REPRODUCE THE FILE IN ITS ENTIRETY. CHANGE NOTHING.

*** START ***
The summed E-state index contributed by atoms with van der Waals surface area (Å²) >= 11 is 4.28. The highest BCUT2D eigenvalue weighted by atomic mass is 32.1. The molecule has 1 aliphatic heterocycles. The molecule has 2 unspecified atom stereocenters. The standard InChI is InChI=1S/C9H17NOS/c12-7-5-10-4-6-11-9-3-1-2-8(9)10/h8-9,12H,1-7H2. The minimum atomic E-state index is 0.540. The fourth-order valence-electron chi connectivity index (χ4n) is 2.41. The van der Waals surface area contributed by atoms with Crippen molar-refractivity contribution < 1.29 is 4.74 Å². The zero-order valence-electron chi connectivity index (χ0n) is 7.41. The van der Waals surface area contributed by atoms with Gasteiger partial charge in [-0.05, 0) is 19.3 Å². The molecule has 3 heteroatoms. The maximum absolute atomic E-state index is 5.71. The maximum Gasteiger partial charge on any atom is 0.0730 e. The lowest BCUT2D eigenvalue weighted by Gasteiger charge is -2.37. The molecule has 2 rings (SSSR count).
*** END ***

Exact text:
The summed E-state index contributed by atoms with van der Waals surface area (Å²) >= 11 is 4.28. The highest BCUT2D eigenvalue weighted by atomic mass is 32.1. The molecule has 1 aliphatic heterocycles. The molecule has 2 unspecified atom stereocenters. The standard InChI is InChI=1S/C9H17NOS/c12-7-5-10-4-6-11-9-3-1-2-8(9)10/h8-9,12H,1-7H2. The minimum atomic E-state index is 0.540. The fourth-order valence-electron chi connectivity index (χ4n) is 2.41. The van der Waals surface area contributed by atoms with Crippen molar-refractivity contribution < 1.29 is 4.74 Å². The zero-order valence-electron chi connectivity index (χ0n) is 7.41. The van der Waals surface area contributed by atoms with Gasteiger partial charge in [-0.05, 0) is 19.3 Å². The molecule has 3 heteroatoms. The maximum absolute atomic E-state index is 5.71. The maximum Gasteiger partial charge on any atom is 0.0730 e. The lowest BCUT2D eigenvalue weighted by Gasteiger charge is -2.37. The molecule has 2 rings (SSSR count).